From Alaska to Tennessee, there are renewed calls for Medicaid expansion from activists in Republican-controlled states after the U.S. Supreme Court’s decision upholding a key provision of the Affordable Care Act.
South Carolina Gov. Nikki Haley’s denunciation of the Confederate flag last week has in some ways overshadowed her refusal to act in other areas related to structural inequality, such as refusing to expand health-care access to low-income communities across the state.
Florida’s Republican-led house on Friday ended this legislative session’s debate over whether to use federal Medicaid money toward health-care expansion, voting down a senate proposal 72 to 41.
The Montana legislature over the weekend gave final approval to the state’s Medicaid expansion plan, sending the bill to the governor’s desk for a signature.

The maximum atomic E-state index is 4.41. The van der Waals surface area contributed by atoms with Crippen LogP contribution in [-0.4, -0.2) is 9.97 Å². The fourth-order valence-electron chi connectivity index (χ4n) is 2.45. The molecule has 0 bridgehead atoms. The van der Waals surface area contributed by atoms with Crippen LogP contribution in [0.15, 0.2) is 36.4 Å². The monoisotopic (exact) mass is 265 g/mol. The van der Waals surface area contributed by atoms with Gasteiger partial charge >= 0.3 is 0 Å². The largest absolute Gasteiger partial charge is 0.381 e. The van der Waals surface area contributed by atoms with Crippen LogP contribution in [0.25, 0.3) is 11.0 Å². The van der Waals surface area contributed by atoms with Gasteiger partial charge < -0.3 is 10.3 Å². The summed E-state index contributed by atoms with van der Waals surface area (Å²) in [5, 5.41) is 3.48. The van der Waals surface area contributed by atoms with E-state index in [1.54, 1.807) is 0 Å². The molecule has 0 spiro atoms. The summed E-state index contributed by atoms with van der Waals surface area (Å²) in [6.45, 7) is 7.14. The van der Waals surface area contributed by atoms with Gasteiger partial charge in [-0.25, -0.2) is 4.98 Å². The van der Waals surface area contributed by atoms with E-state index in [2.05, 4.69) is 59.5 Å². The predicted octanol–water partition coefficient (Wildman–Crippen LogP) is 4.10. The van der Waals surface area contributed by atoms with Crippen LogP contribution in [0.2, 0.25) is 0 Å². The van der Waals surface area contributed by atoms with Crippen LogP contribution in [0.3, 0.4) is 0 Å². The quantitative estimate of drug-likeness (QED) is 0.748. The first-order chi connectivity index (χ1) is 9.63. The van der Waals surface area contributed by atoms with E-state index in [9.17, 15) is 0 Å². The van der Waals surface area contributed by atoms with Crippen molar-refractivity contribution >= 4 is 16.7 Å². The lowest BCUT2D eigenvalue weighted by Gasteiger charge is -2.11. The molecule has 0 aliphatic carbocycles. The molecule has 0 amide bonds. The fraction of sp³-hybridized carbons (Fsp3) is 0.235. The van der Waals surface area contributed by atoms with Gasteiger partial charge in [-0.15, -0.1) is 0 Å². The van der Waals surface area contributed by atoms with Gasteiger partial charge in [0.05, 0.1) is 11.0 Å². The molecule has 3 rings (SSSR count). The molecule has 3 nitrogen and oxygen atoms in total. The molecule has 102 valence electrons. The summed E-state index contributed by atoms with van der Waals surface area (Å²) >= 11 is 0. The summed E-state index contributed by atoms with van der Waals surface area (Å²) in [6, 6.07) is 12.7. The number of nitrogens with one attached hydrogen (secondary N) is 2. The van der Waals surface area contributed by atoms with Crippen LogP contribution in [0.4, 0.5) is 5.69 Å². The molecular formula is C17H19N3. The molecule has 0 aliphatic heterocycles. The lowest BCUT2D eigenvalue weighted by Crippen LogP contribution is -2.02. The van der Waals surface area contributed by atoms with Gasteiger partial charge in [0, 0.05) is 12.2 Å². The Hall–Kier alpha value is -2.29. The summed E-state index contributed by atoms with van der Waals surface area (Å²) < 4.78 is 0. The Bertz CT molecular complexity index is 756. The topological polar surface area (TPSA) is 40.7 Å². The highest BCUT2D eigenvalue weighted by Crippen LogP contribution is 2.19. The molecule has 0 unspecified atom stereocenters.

The ACA, despite concerted efforts by congressional Republicans and GOP-controlled state legislatures to undermine the law, has added 16.4 million people to health insurance rolls since October 2013.
As the Supreme Court decision to cut financial subsidies for the health insurance of millions of Americans looms, many states are still grappling with the question of whether to expand Medicaid in the traditional way outlined by the Affordable Care Act.
Republican Florida Gov. Rick Scott said he would take no action if the Affordable Care Act is gutted as the U.S. Supreme Court decision that could cut off access to affordable health care for millions looms.
If our lawmakers can’t love us, I’m of the mind that we should love each other.
Hundreds of thousands of Californians who applied for Medicaid have had their applications illegally delayed, and many have experienced “substantial and irreparable harm” as a result of living without health insurance, an Alameda County Superior Court judge ruled last week.
Low-income children with access to health insurance are more likely to attend college and live longer than poor children without insurance, according to a groundbreaking new study published this month.